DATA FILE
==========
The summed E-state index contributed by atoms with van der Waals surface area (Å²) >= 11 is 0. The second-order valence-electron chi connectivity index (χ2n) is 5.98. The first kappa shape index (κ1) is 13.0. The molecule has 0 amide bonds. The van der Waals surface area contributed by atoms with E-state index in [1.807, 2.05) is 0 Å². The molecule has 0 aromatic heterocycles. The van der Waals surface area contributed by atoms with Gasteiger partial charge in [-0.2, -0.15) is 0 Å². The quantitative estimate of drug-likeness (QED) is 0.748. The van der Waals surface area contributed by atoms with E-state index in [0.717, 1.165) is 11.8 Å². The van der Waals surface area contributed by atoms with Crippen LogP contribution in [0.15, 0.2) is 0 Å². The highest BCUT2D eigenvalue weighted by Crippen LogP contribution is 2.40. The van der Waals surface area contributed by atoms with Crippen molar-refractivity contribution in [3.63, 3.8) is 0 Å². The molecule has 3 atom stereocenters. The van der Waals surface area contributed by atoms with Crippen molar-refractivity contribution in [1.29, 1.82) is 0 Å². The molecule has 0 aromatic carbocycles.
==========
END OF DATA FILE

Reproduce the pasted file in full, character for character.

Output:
The summed E-state index contributed by atoms with van der Waals surface area (Å²) >= 11 is 0. The second-order valence-electron chi connectivity index (χ2n) is 5.98. The first kappa shape index (κ1) is 13.0. The molecule has 0 amide bonds. The van der Waals surface area contributed by atoms with E-state index in [1.807, 2.05) is 0 Å². The molecule has 0 aromatic heterocycles. The van der Waals surface area contributed by atoms with Gasteiger partial charge in [-0.2, -0.15) is 0 Å². The quantitative estimate of drug-likeness (QED) is 0.748. The van der Waals surface area contributed by atoms with E-state index in [0.717, 1.165) is 11.8 Å². The van der Waals surface area contributed by atoms with Crippen LogP contribution in [0.15, 0.2) is 0 Å². The highest BCUT2D eigenvalue weighted by Crippen LogP contribution is 2.40. The van der Waals surface area contributed by atoms with Crippen molar-refractivity contribution in [3.63, 3.8) is 0 Å². The molecule has 3 atom stereocenters. The van der Waals surface area contributed by atoms with Crippen molar-refractivity contribution in [1.29, 1.82) is 0 Å². The molecule has 0 aromatic carbocycles.